Capitol Report: House may pass Pelosi’s drug-pricing bill this month, but it looks ‘dead on arrival’ in Republican-run Senate

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While the Democratic-controlled House of Representatives may pass the Lower Drug Costs Now Act by the end of this month, analysts say the bill still isn’t likely to get the support of the Republican-run Senate and President Donald Trump, even as both parties say they want to rein in soaring drug prices.

Referring to House committees’ work on the bill, Speaker Nancy Pelosi on Thursday said Democratic lawmakers are on track to be “well on our way to reconciling different versions and bringing something to the floor.” The California Democrat also said during her weekly press conference that the measure could be renamed in honor of Maryland Democratic Rep. Elijah Cummings, who died early Thursday.

Three House committees on Thursday had either a markup session or hearing on the measure, and Majority Leader Steny Hoyer, the Maryland Democrat, has said it’s possible the full chamber will vote on the bill during the week of Oct. 28.

But Pelosi’s decision last month to launch an impeachment inquiry into Trump has helped reinforce predictions that a divided Washington won’t make major progress this year on curbing drug prices or other bipartisan issues. On Thursday, Republican Rep. Kevin Brady of Texas helped illustrate his party’s opposition to the Lower Drug Costs Now Act during a House Ways and Means Committee hearing, as he blasted it as a “secret, partisan bill” that’s “being rushed to the floor — just like the secret impeachment investigation.”

Brady, the committee’s top Republican, noted that the Congressional Budget Office’s partial analysis of the legislation found that it could lead to eight to 15 fewer new drugs over the next decade. On the positive side for the bill, the CBO said it would reduce federal direct spending for Medicare by $345 billion from 2023 to 2029.

“Let’s go back to the table,” Brady said. He called on lawmakers to “work together to give patients more power to choose the right medicines for them — to get the incentives right within Medicare to punish bad drug actors and reward lower prices without jeopardizing the innovative cures that give hope to patients and their families.”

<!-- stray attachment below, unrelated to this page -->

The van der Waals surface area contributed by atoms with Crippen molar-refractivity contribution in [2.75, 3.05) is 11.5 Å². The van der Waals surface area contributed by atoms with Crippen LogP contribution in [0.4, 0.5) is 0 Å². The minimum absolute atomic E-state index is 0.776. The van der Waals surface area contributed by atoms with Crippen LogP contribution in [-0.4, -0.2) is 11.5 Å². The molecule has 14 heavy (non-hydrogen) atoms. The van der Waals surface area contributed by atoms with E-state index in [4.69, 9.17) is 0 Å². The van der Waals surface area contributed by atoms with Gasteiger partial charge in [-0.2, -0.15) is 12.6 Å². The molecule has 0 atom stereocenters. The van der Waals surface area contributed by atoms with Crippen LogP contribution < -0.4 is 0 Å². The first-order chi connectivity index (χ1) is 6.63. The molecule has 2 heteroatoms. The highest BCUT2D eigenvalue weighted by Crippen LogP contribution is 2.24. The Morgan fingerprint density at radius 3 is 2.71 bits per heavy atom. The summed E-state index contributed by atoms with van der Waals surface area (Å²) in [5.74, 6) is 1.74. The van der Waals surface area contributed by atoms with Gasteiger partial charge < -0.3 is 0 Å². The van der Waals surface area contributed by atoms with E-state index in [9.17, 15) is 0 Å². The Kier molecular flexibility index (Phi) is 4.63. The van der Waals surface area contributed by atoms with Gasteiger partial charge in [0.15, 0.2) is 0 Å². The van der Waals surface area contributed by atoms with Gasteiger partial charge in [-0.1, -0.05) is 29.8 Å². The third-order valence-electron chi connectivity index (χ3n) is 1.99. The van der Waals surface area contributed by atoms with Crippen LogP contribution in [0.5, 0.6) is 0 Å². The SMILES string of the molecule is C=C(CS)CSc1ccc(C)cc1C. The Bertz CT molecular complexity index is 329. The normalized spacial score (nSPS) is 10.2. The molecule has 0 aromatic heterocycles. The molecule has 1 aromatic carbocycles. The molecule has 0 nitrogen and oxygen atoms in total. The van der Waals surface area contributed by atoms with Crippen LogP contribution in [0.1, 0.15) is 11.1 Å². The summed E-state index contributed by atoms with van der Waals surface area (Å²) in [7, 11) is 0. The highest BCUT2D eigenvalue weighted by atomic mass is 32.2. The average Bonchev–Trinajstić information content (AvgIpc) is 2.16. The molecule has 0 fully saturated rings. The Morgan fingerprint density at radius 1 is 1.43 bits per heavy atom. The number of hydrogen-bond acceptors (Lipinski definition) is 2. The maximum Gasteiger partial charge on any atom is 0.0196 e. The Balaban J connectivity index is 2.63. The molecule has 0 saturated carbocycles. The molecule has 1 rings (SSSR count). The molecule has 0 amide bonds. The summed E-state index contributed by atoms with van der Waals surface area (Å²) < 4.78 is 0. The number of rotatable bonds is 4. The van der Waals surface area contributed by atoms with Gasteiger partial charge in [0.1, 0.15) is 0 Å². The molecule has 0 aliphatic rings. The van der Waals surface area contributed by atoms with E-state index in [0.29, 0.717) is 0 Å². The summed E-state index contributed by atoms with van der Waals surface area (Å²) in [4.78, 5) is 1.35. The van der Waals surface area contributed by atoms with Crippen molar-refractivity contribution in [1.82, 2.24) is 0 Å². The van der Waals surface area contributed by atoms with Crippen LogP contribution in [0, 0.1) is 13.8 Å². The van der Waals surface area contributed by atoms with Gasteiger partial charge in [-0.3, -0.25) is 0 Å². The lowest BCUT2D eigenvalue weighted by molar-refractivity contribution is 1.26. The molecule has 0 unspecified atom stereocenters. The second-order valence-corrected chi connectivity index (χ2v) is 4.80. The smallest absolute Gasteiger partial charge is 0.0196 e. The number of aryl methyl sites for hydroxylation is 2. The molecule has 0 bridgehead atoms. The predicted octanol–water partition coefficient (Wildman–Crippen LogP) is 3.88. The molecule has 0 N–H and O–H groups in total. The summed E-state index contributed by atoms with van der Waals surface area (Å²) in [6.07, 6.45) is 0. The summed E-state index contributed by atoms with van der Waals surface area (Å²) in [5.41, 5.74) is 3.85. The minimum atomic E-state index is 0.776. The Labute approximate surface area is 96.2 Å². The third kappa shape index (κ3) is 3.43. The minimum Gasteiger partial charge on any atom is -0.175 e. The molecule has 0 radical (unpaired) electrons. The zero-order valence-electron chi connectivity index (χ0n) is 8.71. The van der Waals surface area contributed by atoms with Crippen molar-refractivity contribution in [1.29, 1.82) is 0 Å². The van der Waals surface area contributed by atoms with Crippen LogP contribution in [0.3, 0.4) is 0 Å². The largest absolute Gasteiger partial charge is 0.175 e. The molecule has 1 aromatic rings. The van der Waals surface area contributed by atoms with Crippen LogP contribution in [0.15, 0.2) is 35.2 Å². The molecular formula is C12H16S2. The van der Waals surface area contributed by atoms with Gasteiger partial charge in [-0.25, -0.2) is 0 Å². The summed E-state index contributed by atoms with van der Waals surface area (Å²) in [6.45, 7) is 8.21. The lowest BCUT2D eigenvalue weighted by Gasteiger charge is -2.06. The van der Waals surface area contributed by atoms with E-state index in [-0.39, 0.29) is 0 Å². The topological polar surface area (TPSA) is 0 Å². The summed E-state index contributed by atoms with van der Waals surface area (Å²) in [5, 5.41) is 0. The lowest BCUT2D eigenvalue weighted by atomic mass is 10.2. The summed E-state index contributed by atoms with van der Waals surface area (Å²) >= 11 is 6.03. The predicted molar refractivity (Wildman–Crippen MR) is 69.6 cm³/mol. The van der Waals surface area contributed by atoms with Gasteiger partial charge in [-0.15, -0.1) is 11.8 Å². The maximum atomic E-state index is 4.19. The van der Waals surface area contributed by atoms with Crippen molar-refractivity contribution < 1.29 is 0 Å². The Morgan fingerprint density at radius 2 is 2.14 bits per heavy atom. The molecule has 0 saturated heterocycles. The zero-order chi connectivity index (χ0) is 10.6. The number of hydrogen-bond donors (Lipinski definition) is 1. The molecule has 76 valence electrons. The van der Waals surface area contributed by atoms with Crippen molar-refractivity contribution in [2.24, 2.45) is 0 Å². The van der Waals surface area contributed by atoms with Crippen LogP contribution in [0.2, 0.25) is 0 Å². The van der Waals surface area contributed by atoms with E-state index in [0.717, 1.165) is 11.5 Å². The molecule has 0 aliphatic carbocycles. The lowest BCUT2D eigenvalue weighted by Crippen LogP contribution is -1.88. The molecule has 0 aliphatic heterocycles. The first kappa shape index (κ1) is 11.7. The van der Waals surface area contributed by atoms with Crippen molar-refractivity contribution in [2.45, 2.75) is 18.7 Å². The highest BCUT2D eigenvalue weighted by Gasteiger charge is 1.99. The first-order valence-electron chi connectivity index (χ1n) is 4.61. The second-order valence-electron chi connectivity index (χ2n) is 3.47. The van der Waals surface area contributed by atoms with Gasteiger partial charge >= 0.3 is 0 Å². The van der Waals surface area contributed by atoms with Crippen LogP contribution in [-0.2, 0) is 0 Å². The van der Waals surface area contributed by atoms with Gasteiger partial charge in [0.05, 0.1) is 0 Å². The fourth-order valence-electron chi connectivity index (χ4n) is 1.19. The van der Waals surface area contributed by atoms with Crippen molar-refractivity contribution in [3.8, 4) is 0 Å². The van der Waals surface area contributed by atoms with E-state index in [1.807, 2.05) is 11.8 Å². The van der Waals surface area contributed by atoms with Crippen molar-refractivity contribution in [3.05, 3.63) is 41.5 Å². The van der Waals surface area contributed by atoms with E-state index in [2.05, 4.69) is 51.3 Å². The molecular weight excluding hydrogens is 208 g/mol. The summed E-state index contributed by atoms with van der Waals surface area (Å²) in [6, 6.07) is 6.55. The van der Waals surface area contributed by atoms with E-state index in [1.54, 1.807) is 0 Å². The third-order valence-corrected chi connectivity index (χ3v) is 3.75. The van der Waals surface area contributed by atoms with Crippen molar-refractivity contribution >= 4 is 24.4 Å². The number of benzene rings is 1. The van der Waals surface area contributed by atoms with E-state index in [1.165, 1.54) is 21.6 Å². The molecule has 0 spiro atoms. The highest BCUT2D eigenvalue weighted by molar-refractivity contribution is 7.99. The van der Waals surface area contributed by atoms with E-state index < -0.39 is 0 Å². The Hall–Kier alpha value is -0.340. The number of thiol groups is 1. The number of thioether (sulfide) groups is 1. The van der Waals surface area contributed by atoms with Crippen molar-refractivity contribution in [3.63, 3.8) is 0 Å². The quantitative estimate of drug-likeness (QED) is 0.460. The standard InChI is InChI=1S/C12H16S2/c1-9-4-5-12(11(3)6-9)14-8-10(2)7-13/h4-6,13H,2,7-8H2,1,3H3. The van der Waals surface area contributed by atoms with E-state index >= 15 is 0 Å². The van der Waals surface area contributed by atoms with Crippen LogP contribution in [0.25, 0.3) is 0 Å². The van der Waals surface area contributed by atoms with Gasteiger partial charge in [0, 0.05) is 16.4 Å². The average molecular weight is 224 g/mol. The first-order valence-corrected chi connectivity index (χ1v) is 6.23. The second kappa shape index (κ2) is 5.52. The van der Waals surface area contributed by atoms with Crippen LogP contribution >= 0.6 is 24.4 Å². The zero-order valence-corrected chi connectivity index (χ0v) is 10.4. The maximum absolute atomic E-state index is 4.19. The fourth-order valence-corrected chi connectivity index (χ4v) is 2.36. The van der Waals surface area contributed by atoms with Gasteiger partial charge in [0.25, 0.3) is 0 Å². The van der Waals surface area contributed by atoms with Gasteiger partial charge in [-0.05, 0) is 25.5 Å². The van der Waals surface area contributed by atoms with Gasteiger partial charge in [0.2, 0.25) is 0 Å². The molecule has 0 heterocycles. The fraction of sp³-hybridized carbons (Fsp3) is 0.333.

Read more: Pelosi’s impeachment inquiry into Trump could derail her drug-pricing bill

And see: Top Democrats walk out of contentious White House meeting on Wednesday

The bill, which was rolled out last month by Pelosi and other top Democrats, would have the government negotiate the prices for a limited number of the priciest drugs in Medicare and the private market. A failure to reach a negotiated price would subject the manufacturer to sizable penalties.

The measure is “dead on arrival on arrival in the Republican-controlled Senate,” said analysts at Height Capital Markets in a note this week, while Beacon Policy Advisors predicted that it “will become a key messaging tool for Democrats as they look to contrast their accomplishments, particularly on health care, with President Trump.”

“The president will look to punch back against the perception of inaction by releasing his own drug-pricing proposals, including one to allow importation and the International Pricing Index (IPI) for drugs in Medicare Part B and certain of the most expensive drugs without competition in Part D,” Beacon’s analysts added in a note.

Washington is focused on drug prices after health care ranked as the most important issue for voters in the 2018 midterm election. Amid the increased attention and range of bills aimed at prices, drugmakers have ramped up their lobbying spending to levels last seen a decade ago.

Drugmakers’ stocks, as tracked by the Invesco Dynamic Pharmaceuticals ETF PJP, +0.86%  , have gained 2% so far this month, cutting their year-to-date loss to 7%. The broad S&P 500 index SPX, +0.28%  has tacked on less than 1% in October, but it’s up 20% in 2019.

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